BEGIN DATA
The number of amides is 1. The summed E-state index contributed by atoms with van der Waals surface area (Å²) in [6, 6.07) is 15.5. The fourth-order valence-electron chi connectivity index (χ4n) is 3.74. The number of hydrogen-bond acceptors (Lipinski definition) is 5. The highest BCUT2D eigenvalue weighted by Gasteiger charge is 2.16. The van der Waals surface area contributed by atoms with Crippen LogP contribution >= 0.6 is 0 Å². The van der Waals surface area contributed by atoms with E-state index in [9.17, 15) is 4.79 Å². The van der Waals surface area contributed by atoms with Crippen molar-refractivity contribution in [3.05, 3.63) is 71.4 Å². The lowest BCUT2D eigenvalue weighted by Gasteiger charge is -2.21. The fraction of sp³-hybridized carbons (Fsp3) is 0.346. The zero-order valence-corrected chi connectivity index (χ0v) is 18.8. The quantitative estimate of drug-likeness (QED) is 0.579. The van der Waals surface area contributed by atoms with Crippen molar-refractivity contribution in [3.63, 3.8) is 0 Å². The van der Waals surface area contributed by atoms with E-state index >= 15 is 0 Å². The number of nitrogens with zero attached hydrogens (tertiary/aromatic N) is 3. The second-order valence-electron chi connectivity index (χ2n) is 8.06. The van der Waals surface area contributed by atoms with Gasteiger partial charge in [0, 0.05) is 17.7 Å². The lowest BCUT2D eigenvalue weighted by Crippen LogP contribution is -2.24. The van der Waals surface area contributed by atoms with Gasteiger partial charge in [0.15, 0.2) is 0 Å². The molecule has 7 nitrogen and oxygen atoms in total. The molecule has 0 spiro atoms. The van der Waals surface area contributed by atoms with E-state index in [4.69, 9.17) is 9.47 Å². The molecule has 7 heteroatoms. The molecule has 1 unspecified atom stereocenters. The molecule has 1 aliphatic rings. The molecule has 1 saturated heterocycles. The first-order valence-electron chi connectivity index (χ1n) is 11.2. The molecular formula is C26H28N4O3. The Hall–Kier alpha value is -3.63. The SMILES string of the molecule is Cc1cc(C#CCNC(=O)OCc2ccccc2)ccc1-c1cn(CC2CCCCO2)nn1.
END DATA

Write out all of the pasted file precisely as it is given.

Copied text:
The number of amides is 1. The summed E-state index contributed by atoms with van der Waals surface area (Å²) in [6, 6.07) is 15.5. The fourth-order valence-electron chi connectivity index (χ4n) is 3.74. The number of hydrogen-bond acceptors (Lipinski definition) is 5. The highest BCUT2D eigenvalue weighted by Gasteiger charge is 2.16. The van der Waals surface area contributed by atoms with Crippen LogP contribution >= 0.6 is 0 Å². The van der Waals surface area contributed by atoms with E-state index in [9.17, 15) is 4.79 Å². The van der Waals surface area contributed by atoms with Crippen molar-refractivity contribution in [3.05, 3.63) is 71.4 Å². The lowest BCUT2D eigenvalue weighted by Gasteiger charge is -2.21. The fraction of sp³-hybridized carbons (Fsp3) is 0.346. The zero-order valence-corrected chi connectivity index (χ0v) is 18.8. The quantitative estimate of drug-likeness (QED) is 0.579. The van der Waals surface area contributed by atoms with Crippen molar-refractivity contribution in [3.63, 3.8) is 0 Å². The van der Waals surface area contributed by atoms with E-state index >= 15 is 0 Å². The number of nitrogens with zero attached hydrogens (tertiary/aromatic N) is 3. The second-order valence-electron chi connectivity index (χ2n) is 8.06. The van der Waals surface area contributed by atoms with Gasteiger partial charge in [0, 0.05) is 17.7 Å². The lowest BCUT2D eigenvalue weighted by Crippen LogP contribution is -2.24. The van der Waals surface area contributed by atoms with Gasteiger partial charge in [0.15, 0.2) is 0 Å². The molecule has 7 nitrogen and oxygen atoms in total. The molecule has 0 spiro atoms. The van der Waals surface area contributed by atoms with E-state index in [4.69, 9.17) is 9.47 Å². The molecule has 7 heteroatoms. The molecule has 1 unspecified atom stereocenters. The molecule has 1 aliphatic rings. The molecule has 1 saturated heterocycles. The first-order valence-electron chi connectivity index (χ1n) is 11.2. The molecular formula is C26H28N4O3. The Hall–Kier alpha value is -3.63. The SMILES string of the molecule is Cc1cc(C#CCNC(=O)OCc2ccccc2)ccc1-c1cn(CC2CCCCO2)nn1.